My data suggests this professional dialogue is a daily occurrence for 38 per cent of respondents, while a quarter engage several times a week. Consultants, authors, inspectors, head teachers and lecturers were some of those mentioned as being professionals with which respondents had engaged.

The connections made on Twitter did not remain exclusively on the platform. Users have taken their friendships into the real world, which was especially valuable during lockdown when physical interaction was limited. Respondents talked about meeting as a group on Zoom, holding quiz nights, attending online events and meeting up in person once restrictions allowed.

These online communities of practice are not just valuable as a tool for CPD and generating knowledge, they are also a means of emotional support. One respondent said, ‘I have suffered with some mental health issues and found that the people on Twitter are absolutely amazing at reaching out if they sensed the tone of my tweets was different. They seemed to take more time to check in with me and listen than people in my “real life”.’

Use of the platform

My survey also sought to explore how respondents were engaging with Twitter. My data suggested the most popular uses include accessing it for ideas and inspiration, engaging in dialogue with professionals and engaging in Twitter chats. It was valued by respondents for providing learning and opportunities and ways of improving pedagogy and practice. Examples of its uses also include keeping up to date with trends and legislation and finding inspiration for ideas to implement in the classroom. Respondents valued using it for staying abreast of education trends, and signposting to legislation, research, publications and policy changes. This was especially important over lockdown, with respondents talking of being the first in their setting to access newly updated guidance.

It appears that the pandemic also impacted how Twitter was used to access courses, blogs, webinars and podcasts. With many teachers and practitioners furloughed or experiencing a change to their usual working hours, there was more time to focus on professional development. One user comments that, ‘During lockdown, many people have arranged free online CPD and “BrewEd” events, which allow us to have access to the expertise and knowledge of so many educators from around the globe and varying cultural backgrounds.’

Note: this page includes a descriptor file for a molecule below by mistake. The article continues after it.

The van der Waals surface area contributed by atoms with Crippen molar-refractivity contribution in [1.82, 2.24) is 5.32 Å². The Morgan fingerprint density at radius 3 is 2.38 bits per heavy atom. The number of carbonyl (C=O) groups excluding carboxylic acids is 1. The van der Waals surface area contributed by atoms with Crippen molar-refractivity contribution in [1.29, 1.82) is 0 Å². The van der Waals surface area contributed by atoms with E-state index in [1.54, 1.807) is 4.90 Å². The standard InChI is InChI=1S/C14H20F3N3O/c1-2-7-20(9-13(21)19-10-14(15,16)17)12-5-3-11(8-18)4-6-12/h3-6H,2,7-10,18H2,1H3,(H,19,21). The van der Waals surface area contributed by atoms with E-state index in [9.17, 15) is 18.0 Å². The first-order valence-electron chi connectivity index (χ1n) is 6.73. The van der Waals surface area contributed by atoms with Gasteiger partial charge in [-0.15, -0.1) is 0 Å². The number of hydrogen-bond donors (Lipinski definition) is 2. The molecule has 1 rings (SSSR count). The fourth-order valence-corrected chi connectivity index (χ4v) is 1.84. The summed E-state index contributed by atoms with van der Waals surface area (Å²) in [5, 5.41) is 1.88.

Thus learning during lockdown was not an isolated process, it was a social approach, building on technological tools to support access to learning and information.

The downsides

Although Twitter is a positive space for many, concerns were raised that Twitter use can impact work/life balance – that there are so many ideas online that it can become an extension of work. Some talked about ‘information overload’ as the platform is flooded with ideas and links. This can also lead to users feeling pressurised to keep up with others and that their own practice is lacking. One user commented that ‘sometimes it can feel a bit overwhelming and make me feel like I’m not doing as good a job as others because my classroom doesn’t look like that or I ask myself “why didn’t I think of that?”’. Respondents talked about the fear of being judged, with others disapproving of their ideas and practice.

Some respondents also raised a point about cliques forming which were difficult to infiltrate, leaving them feeling an outsider. There was a fear that these cliques could lead to bullying and trolling. Similarly, there was a suggestion that some users ‘act like they’re better than others’, and ‘people can be very opinionated, which is offputting if you lack confidence’. There was also mention of some users having ‘very strong views which sometimes take a very unpleasant and unprofessional stance’. A reason for this was seen as the lack of a personal relationship respondents had within their network, meaning users felt they could reply aggressively or dismissively with no repercussions. Setting an account to private is a way to limit this, but it results in a decrease in interactions.

Some were concerned that what they shared could identify themselves or their school, and so preferred to remain anonymous. There was talk of wanting to keep one’s personal life and professional life separate.

The character limit on Twitter was sometimes seen as a negative, with some fearing that context could be lost. There was a suggestion that tweets are a snapshot, as supporting detail is lost due to the character count. However, respondents commented that the overriding positives associated with engaging in Twitter outweigh the negatives.

Finally, it’s important to stress that although my study suggests Twitter can indeed be used as an informal means of CPD, users need to be cautious of what they, and others, share. This was a point emphasised by several respondents, noting ‘you have to be able to cherry pick the things that are useful’, and the requirement to filter out poor practice.

Content on Twitter is not regulated and therefore users cannot be sure of its validity or quality. When using Twitter, question what you read and see, just as you would in the real world.